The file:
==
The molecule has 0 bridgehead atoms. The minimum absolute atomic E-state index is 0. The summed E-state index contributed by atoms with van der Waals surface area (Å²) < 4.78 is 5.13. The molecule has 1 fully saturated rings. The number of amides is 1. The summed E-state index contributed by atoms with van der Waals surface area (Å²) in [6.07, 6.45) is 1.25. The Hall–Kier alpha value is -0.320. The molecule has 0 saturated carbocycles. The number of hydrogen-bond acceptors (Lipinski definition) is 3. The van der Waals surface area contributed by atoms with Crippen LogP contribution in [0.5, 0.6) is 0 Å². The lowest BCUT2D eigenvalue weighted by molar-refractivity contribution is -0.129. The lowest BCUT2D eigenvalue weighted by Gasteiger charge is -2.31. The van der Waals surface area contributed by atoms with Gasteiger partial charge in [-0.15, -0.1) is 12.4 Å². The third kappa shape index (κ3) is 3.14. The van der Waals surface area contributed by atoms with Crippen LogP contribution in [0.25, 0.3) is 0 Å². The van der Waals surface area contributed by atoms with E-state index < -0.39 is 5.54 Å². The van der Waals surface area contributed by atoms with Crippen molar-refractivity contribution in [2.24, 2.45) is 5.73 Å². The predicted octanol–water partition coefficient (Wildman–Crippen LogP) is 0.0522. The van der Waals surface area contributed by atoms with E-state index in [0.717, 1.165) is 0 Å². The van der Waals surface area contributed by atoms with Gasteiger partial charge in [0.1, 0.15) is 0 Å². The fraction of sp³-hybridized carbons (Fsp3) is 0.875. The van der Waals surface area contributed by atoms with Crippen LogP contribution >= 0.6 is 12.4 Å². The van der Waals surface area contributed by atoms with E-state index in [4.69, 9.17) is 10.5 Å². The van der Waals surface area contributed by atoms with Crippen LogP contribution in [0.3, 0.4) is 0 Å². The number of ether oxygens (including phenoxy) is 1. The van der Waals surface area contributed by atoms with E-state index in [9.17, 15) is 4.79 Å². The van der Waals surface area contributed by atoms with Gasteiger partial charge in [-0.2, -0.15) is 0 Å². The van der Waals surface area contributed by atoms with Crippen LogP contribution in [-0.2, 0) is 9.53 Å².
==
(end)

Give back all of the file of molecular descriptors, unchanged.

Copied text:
The molecule has 0 bridgehead atoms. The minimum absolute atomic E-state index is 0. The summed E-state index contributed by atoms with van der Waals surface area (Å²) < 4.78 is 5.13. The molecule has 1 fully saturated rings. The number of amides is 1. The summed E-state index contributed by atoms with van der Waals surface area (Å²) in [6.07, 6.45) is 1.25. The Hall–Kier alpha value is -0.320. The molecule has 0 saturated carbocycles. The number of hydrogen-bond acceptors (Lipinski definition) is 3. The van der Waals surface area contributed by atoms with Crippen LogP contribution in [0.5, 0.6) is 0 Å². The lowest BCUT2D eigenvalue weighted by molar-refractivity contribution is -0.129. The lowest BCUT2D eigenvalue weighted by Gasteiger charge is -2.31. The van der Waals surface area contributed by atoms with Gasteiger partial charge in [-0.15, -0.1) is 12.4 Å². The third kappa shape index (κ3) is 3.14. The van der Waals surface area contributed by atoms with Crippen LogP contribution in [0.25, 0.3) is 0 Å². The van der Waals surface area contributed by atoms with E-state index < -0.39 is 5.54 Å². The van der Waals surface area contributed by atoms with Crippen molar-refractivity contribution in [2.24, 2.45) is 5.73 Å². The predicted octanol–water partition coefficient (Wildman–Crippen LogP) is 0.0522. The van der Waals surface area contributed by atoms with E-state index in [0.717, 1.165) is 0 Å². The van der Waals surface area contributed by atoms with Gasteiger partial charge in [0.1, 0.15) is 0 Å². The fraction of sp³-hybridized carbons (Fsp3) is 0.875. The van der Waals surface area contributed by atoms with Crippen LogP contribution >= 0.6 is 12.4 Å². The van der Waals surface area contributed by atoms with E-state index in [4.69, 9.17) is 10.5 Å². The van der Waals surface area contributed by atoms with Crippen LogP contribution in [0.3, 0.4) is 0 Å². The number of ether oxygens (including phenoxy) is 1. The van der Waals surface area contributed by atoms with E-state index in [9.17, 15) is 4.79 Å². The van der Waals surface area contributed by atoms with Gasteiger partial charge in [-0.2, -0.15) is 0 Å². The van der Waals surface area contributed by atoms with Crippen LogP contribution in [-0.2, 0) is 9.53 Å².